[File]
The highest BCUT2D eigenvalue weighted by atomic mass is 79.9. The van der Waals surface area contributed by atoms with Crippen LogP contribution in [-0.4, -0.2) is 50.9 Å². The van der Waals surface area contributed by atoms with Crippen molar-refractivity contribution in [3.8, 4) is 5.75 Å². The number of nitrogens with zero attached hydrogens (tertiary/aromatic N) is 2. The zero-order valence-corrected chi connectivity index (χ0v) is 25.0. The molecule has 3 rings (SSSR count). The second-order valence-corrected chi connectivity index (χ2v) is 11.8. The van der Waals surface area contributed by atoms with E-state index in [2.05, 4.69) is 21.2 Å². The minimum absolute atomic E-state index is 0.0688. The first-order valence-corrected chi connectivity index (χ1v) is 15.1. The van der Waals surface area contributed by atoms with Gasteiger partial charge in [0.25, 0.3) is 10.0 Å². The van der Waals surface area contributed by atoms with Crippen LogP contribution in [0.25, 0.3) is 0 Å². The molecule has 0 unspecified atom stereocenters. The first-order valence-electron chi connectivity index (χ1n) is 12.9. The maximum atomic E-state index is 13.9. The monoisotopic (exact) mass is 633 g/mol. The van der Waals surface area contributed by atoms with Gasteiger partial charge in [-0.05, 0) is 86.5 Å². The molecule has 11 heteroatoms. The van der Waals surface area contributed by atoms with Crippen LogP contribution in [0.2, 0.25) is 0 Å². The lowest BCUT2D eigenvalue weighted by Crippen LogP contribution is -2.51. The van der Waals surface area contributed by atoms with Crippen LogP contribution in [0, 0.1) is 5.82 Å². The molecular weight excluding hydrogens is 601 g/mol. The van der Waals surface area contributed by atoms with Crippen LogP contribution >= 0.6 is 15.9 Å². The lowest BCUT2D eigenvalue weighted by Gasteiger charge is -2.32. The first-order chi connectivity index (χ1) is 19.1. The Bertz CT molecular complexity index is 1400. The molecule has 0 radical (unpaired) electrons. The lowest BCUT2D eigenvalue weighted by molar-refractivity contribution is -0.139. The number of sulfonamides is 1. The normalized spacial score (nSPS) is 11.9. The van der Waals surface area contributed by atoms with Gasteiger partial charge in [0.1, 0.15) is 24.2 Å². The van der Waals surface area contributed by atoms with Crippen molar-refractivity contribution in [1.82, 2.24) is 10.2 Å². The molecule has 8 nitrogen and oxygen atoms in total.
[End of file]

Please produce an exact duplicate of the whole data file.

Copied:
The highest BCUT2D eigenvalue weighted by atomic mass is 79.9. The van der Waals surface area contributed by atoms with Crippen LogP contribution in [-0.4, -0.2) is 50.9 Å². The van der Waals surface area contributed by atoms with Crippen molar-refractivity contribution in [3.8, 4) is 5.75 Å². The number of nitrogens with zero attached hydrogens (tertiary/aromatic N) is 2. The zero-order valence-corrected chi connectivity index (χ0v) is 25.0. The molecule has 3 rings (SSSR count). The second-order valence-corrected chi connectivity index (χ2v) is 11.8. The van der Waals surface area contributed by atoms with E-state index in [2.05, 4.69) is 21.2 Å². The minimum absolute atomic E-state index is 0.0688. The first-order valence-corrected chi connectivity index (χ1v) is 15.1. The van der Waals surface area contributed by atoms with Gasteiger partial charge in [0.25, 0.3) is 10.0 Å². The van der Waals surface area contributed by atoms with Crippen LogP contribution in [0.25, 0.3) is 0 Å². The molecule has 0 unspecified atom stereocenters. The first-order valence-electron chi connectivity index (χ1n) is 12.9. The maximum atomic E-state index is 13.9. The monoisotopic (exact) mass is 633 g/mol. The van der Waals surface area contributed by atoms with Gasteiger partial charge in [-0.05, 0) is 86.5 Å². The molecule has 11 heteroatoms. The van der Waals surface area contributed by atoms with Crippen LogP contribution in [0.2, 0.25) is 0 Å². The lowest BCUT2D eigenvalue weighted by Crippen LogP contribution is -2.51. The van der Waals surface area contributed by atoms with Crippen LogP contribution in [0, 0.1) is 5.82 Å². The molecular weight excluding hydrogens is 601 g/mol. The van der Waals surface area contributed by atoms with Crippen LogP contribution >= 0.6 is 15.9 Å². The lowest BCUT2D eigenvalue weighted by Gasteiger charge is -2.32. The first-order chi connectivity index (χ1) is 19.1. The Bertz CT molecular complexity index is 1400. The molecule has 0 radical (unpaired) electrons. The lowest BCUT2D eigenvalue weighted by molar-refractivity contribution is -0.139. The number of sulfonamides is 1. The normalized spacial score (nSPS) is 11.9. The van der Waals surface area contributed by atoms with Gasteiger partial charge in [0.1, 0.15) is 24.2 Å². The van der Waals surface area contributed by atoms with Crippen molar-refractivity contribution in [1.82, 2.24) is 10.2 Å². The molecule has 8 nitrogen and oxygen atoms in total.